Sunday, January 24, 2010

Yesterday was a fascinating cultural day. After a lavish breakfast with seemingly-incongruous delicious bacon, Liz, Jo and I went with Karim to the National Gallery. The most striking thing about the museum is that it exists at all--the Taliban stricture against images

led to the case that I'm leaning on here--"210 images destroyed by the Taliban." These paintings were to be destroyed permanently, along with any other artwork depicting faces. The museum staff, ever resourceful, managed to save hundreds of pieces by painting watercolors over top.  In 2001, they washed off the watercolors, and the seed for the museum remained.  Other works were brought in by collectors or were repaired, and the museum, supposedly once a German embassy, makes for a short but deep insight into the artists' view of Afghan history.  Karim, who is Hazara, had a strong reaction to a painting of an old man wretched in a prison cell underlined by a poem translated roughly as "one day my love/ you will hear news of me."  It was distraught...  I personally enjoyed this painting of the traditional Pashtun attan dance, calling up the pre-Islamic rites that still have not been entirely eradicated from Afghanistan.  The rest of the museum revealed a more liberal but still recent history, with buxom jazz musicians, the King in full morning dress, and traditionally dressed women gazing arrestingly directly at the viewer.

After speaking for a while with the museum's curator and viewing some of his work--arresting in its own way, full of political pain--we moved over to the Sultani museum on the other side of the same building.  The Sultani museum is full of treasures that had been smuggled out of Afghanistan but but were then reassembled and returned by a concerned benefactor.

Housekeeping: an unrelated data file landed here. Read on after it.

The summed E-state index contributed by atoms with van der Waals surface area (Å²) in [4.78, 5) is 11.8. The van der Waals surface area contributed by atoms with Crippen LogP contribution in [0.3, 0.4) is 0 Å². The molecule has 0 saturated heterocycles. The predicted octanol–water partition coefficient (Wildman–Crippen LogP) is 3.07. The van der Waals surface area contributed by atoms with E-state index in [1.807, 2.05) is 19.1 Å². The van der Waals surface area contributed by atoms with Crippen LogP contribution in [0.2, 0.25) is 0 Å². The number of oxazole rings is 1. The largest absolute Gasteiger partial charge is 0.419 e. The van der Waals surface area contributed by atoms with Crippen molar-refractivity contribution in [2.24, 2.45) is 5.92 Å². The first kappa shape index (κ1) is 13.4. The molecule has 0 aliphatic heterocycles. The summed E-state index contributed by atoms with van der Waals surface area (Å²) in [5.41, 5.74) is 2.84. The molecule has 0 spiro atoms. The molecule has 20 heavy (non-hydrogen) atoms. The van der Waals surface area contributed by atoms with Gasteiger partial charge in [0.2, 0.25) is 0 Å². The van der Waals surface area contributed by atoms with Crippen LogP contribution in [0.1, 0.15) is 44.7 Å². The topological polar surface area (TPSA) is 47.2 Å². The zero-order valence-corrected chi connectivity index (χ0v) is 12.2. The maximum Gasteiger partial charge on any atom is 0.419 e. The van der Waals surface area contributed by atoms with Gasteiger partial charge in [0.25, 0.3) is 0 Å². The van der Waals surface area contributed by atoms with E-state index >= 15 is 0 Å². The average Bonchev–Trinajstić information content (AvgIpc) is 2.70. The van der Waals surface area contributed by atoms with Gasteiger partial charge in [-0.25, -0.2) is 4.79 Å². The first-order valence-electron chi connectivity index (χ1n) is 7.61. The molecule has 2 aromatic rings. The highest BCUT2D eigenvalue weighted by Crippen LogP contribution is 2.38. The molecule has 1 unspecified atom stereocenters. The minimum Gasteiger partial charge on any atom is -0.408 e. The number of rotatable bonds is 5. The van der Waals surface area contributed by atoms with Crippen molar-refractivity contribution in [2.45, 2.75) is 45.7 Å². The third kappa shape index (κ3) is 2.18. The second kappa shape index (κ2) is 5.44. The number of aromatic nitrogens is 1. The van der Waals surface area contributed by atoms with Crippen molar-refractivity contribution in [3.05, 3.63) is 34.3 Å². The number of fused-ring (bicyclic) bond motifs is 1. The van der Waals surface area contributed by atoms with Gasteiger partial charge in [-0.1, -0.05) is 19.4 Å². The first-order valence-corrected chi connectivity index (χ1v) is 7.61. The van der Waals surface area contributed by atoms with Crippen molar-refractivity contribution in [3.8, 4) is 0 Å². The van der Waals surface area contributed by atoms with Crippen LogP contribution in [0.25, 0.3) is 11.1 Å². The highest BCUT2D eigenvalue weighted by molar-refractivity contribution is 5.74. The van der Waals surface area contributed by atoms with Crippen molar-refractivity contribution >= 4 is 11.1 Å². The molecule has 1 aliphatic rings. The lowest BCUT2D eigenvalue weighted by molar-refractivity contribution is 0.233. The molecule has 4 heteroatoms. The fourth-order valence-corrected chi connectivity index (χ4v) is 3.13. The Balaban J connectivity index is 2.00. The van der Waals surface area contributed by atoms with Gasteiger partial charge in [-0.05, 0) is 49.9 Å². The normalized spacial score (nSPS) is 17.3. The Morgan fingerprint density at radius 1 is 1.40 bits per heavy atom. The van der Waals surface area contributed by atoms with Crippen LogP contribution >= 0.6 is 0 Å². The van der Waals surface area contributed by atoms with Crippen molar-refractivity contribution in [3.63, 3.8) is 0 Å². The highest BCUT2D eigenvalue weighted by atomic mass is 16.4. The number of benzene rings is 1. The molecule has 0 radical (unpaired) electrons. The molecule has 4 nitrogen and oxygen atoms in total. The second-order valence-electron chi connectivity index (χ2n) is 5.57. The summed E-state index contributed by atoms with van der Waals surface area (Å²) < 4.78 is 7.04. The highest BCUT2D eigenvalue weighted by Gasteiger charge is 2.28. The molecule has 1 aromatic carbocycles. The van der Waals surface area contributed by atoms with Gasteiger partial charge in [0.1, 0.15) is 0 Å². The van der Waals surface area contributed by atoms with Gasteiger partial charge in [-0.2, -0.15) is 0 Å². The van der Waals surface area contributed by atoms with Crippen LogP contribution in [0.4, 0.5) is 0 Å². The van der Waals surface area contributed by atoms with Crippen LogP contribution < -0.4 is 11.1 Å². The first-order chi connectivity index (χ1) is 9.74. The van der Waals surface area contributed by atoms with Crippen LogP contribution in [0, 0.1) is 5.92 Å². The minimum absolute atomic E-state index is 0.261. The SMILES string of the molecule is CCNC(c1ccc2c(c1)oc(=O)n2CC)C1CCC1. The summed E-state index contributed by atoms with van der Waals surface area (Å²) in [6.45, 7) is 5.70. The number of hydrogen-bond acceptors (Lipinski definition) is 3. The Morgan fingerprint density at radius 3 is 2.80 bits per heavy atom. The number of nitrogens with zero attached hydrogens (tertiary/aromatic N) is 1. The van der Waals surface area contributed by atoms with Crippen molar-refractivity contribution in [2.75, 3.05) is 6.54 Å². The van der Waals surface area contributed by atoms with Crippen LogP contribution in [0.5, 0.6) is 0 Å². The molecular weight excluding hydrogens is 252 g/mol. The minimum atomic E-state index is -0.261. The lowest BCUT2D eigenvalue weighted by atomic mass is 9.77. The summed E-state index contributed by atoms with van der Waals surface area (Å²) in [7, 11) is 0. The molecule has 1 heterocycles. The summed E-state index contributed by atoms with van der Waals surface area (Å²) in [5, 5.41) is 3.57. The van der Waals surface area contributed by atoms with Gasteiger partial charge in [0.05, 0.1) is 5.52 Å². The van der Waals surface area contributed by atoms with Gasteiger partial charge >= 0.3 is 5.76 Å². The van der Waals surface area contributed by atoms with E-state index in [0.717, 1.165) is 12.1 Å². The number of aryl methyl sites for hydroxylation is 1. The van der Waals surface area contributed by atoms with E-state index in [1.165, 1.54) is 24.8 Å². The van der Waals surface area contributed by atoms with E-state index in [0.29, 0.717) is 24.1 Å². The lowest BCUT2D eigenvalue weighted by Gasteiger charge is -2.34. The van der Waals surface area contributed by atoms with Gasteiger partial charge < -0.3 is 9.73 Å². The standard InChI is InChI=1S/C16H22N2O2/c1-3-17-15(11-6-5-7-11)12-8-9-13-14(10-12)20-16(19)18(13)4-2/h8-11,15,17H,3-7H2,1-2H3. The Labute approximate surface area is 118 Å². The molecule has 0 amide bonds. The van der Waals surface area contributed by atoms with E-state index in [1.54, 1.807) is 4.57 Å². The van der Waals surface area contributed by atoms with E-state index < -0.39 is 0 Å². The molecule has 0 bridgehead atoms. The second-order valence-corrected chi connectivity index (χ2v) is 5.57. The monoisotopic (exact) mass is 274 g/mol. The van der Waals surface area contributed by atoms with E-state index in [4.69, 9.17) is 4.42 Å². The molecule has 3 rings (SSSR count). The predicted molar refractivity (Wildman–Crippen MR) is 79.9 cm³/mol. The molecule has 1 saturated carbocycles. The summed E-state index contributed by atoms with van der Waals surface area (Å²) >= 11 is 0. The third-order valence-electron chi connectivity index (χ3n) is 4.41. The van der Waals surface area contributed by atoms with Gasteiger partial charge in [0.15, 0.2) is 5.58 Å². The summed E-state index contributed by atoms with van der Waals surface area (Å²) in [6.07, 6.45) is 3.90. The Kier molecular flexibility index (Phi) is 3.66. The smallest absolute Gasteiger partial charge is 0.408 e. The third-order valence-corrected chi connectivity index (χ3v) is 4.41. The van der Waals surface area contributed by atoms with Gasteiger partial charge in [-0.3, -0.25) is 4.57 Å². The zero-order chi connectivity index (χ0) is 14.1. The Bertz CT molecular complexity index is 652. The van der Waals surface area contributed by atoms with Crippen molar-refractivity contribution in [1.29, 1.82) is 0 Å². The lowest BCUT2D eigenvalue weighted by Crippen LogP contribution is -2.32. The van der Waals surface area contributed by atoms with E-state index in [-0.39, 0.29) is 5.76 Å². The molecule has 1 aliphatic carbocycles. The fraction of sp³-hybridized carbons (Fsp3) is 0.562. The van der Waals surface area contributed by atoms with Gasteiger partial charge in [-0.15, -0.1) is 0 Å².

Bah, have to get ready for work...more to come on this post this evening!

Wednesday, January 20, 2010

Thoughts on Arrival

I've arrived safely in Kabul after nearly thirty hours of travel time. The city has an 'alert face' on right now after the attacks yesterday, so it was slow traveling from the airport. The police and army are both being thorough and conscientious in the security of main thoroughfares and we passed through six or seven checkpoints before finally reaching the compound. As a compound, it is quite comfortable, but those six or seven levels of security between here and the average Kabuli create a feeling of psychological and even physical distance, even though they cover less than the distance of a kilometer.

Stepping off the plane at Kabul airport crystalized the mix of feelings attendant on this adventure in Afghanistan. The mountains, snow-capped and gorgeous and imposing were also barely visible through the smog and dust. The air was acrid and the smells brought back a rush of memories from Baghdad and Saigon. Kabul is its own place though, a dry mountain city living uneasily half at war.

I am very much in listening and learning mode right now. Fortunately PDT has established an outstanding team and everyone has been a wealth of technical, personal, economic, and security information. As my task in Kandahar becomes more real and less theoretical, it still looks huge but thankfully it also looks like a challenge that can be tackled and that can become a major success.
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